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Will Chicago’s Property Tax Increase Harm Housing?

by Peter Thomas Ricci

Chicago will likely increase its property taxes on homeowners – how will it impact real estate?


Chicago Mayor Rahm Emanuel has made a $544 million property tax hike the cornerstone of his proposed 2016 budget, with the bulk of the increase going towards the city’s chronically underfunded public pensions.

Since Emanuel’s announcement of the tax plan, opinions have been divided sharply along two viewpoints: one argues that the city’s economy is strong enough to withstand the tax increase, which is necessary for the city’s financial solvency; in contrast, the other warns that such increases will create unsustainable burdens on homeowners and businesses alike, and that Chicago will inevitably follow Detroit’s unfortunate path.

Amidst the political debate, World Business Chicago – a public-private partnership between the city and the business community that guides Chicago’s business climate – commissioned a detailed analysis of Emanuel’s tax plan from the the audit, tax and advisory firm KPMG LLP, and the results of the analysis are quite intriguing.

Just How Bad are Chicago’s Taxes?

KPMG’s report assumed that Chicago’s property tax rates would increase to 7.98 percent, the necessary hike to generate an additional $500 million in revenue. Here were its main findings:

•For a hypothetical single person making $50,000 a year, the increase would bring a property tax bill of $2,146. That is higher than New York’s $1,724 and Los Angeles’ $1,743, but still behind Dallas’ $3,292 and Milwaukee’s $4,308.

•Furthermore, even with the the higher property tax bill, Chicago’s overall tax burden on that hypothetical person would be less than New York’s, Milwaukee’s and Philadelphia’s; furthermore, with the exception of Boston, the burden would be only marginally higher than such areas as Atlanta, Denver, and Indianapolis. Here is a graph KPMG included of that breakdown (click on the image for a larger version):


•Other major cities notwithstanding, Chicago’s tax burden would still be substantially lower than its surrounding suburbs. For instance, in Evanston, Glen Ellyn, Highland Park, Naperville, Orland Park, Rosemont and Schaumburg, property taxes are at least $1,000 higher for that same hypothetical person, while in Aurora and Joliet, property taxes are at least $2,300 higher. Similarly, as this graph demonstrates, the overall tax burden would also be higher:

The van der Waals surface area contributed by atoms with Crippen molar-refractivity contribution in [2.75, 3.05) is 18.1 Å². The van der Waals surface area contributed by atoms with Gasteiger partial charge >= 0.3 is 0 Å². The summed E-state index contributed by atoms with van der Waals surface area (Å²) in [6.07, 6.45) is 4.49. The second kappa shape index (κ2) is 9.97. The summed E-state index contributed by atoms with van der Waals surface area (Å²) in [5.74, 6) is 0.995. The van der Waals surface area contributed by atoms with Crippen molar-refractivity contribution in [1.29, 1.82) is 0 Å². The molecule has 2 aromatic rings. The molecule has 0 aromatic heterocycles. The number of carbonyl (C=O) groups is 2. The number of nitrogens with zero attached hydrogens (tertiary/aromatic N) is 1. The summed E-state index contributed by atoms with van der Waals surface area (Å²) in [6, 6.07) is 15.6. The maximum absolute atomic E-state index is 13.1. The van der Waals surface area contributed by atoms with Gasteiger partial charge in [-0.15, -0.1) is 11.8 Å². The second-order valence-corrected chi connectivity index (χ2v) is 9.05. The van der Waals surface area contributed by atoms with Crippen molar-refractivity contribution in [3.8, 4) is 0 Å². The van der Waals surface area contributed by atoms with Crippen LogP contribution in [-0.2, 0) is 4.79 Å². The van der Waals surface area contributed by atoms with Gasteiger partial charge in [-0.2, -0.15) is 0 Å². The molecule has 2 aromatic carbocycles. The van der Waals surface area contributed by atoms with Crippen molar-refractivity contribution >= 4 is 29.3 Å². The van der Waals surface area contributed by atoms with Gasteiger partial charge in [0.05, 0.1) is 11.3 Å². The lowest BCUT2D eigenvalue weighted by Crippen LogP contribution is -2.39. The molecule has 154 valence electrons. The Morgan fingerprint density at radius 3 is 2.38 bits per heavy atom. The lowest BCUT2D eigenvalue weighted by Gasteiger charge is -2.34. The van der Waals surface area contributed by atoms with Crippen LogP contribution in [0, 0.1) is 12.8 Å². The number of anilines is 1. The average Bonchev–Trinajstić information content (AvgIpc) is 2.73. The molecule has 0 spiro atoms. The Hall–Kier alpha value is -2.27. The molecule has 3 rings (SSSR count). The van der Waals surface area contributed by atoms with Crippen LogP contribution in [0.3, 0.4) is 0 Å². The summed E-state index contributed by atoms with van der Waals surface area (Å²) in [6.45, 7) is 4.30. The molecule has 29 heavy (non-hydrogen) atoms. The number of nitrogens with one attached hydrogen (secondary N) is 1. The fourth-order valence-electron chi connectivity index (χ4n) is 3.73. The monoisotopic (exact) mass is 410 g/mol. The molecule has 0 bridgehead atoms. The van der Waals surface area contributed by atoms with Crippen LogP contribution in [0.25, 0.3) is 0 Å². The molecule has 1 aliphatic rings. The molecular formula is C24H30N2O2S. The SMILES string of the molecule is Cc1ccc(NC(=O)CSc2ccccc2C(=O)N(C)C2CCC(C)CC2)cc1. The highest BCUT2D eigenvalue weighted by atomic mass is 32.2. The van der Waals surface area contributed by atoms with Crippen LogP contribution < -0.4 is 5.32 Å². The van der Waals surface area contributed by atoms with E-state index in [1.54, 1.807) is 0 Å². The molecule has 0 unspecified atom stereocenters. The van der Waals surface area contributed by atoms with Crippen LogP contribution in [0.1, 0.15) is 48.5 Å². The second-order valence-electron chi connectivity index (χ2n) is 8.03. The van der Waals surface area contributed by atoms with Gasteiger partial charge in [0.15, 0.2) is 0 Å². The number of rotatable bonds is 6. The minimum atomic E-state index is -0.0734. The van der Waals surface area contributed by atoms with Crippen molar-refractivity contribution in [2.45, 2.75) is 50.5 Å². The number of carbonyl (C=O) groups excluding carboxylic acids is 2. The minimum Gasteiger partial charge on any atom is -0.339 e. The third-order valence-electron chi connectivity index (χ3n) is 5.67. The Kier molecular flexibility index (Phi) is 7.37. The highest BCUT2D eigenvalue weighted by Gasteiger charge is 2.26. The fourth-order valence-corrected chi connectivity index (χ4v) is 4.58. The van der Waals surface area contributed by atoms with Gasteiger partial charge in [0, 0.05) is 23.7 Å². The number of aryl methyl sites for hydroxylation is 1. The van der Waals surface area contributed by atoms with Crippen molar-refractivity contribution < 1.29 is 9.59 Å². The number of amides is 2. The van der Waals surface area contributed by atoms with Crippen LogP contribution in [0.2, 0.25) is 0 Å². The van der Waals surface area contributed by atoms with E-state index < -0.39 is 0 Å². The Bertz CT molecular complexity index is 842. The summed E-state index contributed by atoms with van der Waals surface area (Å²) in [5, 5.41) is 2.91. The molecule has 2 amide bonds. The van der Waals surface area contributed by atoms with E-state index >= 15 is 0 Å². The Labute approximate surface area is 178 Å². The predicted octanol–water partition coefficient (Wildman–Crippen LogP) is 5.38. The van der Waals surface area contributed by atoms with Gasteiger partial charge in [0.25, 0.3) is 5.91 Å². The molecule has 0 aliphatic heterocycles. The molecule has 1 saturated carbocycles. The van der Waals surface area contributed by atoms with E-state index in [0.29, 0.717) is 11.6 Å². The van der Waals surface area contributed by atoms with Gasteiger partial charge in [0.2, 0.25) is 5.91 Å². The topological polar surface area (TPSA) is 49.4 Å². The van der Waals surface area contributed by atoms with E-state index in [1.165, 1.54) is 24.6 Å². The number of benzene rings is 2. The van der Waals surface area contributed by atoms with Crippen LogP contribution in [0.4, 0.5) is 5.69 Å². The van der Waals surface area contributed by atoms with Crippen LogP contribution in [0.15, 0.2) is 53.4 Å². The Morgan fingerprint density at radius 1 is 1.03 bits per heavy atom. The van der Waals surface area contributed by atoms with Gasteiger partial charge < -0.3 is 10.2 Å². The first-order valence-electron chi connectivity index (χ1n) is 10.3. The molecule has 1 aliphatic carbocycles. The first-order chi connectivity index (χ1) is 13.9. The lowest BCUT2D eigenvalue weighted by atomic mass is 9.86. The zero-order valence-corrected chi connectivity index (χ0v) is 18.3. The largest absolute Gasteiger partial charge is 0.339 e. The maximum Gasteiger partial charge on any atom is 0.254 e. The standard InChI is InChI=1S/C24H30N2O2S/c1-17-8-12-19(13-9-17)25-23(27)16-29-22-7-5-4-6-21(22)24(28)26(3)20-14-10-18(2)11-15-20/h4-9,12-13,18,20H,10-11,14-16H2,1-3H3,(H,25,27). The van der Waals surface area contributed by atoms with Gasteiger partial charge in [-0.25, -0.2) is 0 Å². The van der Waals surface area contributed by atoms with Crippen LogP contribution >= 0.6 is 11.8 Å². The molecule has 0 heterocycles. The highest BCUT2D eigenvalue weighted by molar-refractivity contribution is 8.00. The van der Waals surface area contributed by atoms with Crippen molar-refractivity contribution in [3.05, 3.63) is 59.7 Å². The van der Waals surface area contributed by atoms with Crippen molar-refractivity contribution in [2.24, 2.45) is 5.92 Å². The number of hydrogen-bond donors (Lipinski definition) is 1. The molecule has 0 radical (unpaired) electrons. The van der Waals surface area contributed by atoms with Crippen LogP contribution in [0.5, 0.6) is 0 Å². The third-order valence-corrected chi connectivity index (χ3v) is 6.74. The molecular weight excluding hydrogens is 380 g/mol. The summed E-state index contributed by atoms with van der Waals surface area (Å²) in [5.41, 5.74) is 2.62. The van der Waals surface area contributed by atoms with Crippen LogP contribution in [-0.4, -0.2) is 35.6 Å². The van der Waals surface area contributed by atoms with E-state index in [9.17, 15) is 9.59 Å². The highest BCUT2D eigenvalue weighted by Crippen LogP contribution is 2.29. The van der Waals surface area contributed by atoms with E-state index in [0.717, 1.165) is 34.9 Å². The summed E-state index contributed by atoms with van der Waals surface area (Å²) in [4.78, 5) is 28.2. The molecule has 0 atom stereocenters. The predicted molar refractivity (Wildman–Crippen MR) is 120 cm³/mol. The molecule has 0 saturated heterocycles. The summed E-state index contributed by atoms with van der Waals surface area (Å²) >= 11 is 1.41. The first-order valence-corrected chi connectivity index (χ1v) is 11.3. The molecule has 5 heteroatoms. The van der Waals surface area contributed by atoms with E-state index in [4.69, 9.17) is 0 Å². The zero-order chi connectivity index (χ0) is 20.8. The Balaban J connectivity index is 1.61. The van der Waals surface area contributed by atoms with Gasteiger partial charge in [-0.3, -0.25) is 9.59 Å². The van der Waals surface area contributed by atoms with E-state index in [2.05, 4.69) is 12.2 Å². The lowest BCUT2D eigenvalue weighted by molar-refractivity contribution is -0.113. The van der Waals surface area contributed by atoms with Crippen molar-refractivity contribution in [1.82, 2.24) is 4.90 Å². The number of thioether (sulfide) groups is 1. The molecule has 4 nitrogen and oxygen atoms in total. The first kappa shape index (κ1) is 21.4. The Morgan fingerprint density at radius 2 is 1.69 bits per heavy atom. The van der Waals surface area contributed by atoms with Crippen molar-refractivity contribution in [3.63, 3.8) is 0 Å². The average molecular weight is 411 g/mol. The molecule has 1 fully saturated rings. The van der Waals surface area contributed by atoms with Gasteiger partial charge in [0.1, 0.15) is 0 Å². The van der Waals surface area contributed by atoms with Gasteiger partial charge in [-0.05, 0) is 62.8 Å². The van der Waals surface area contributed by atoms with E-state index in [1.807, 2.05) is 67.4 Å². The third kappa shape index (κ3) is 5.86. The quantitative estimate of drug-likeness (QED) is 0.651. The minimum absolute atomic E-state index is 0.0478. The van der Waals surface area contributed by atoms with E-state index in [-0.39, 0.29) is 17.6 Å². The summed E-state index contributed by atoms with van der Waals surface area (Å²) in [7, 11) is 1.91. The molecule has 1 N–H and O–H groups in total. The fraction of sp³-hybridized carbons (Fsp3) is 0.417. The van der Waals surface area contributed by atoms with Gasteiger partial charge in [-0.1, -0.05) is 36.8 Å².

•KPMG ran the numbers for a number of different scenarios, including different income levels for individuals, couples and even households. Across each spectrum, the end result was basically the same – New York, Milwaukee, and Philadelphia had higher overall tax burdens, with Los Angeles, Atlanta and San Francisco not far behind. Similarly, suburban tax burdens all remained higher than in the city.

Complicating Developments in Chicago Taxes

The overall takeaway from KPMG’s report is clear. Although Emanuel’s budget would place Chicago’s property tax burden above several other large metro areas, the city’s overall tax burden would be largely in line with national averages – and compared with the largest suburbs in Cook and the collar counties, the city’s tax burden is still markedly lower.

Chicago’s budget process, however, is anything but static, and new developments have suggested that KPMG’s report is hardly the final word. Greg Hinz of Crain’s Chicago Business recently reported that while Emanuel has proposed a $544 million property tax hike, he is also advocating an expansion of the Illinois homeowners exemption that would effectively lower property taxes for city homeowners with properties valued at $250,000 or less (nearly 290,000 homeowners total).

On one hand, such an exemption appears to be good for real estate. After all, if homeowners along Chicago’s active Bungalow Belt see their property tax bills decline, Chicago’s working class will have more disposable income and more savings; the mass exodus that naysayers fear, therefore, will not materialize, and the city’s housing market will continue to progress. But on the other hand is Hinz’ argument – if 290,000 homeowners see their property taxes decline, that means that the remaining 194,000 homes in the city (and all of the roughly 95,000 commercial properties) will see their property taxes rise, and will account for the mayor’s increase.

Below, we’ve included a map from KIG Analytics that maps out what sections of the city will see property tax increases (click on the image for full size):


In the meantime, a vote is not expected on the budget until Oct. 28, so expect more developments and analyses until then.

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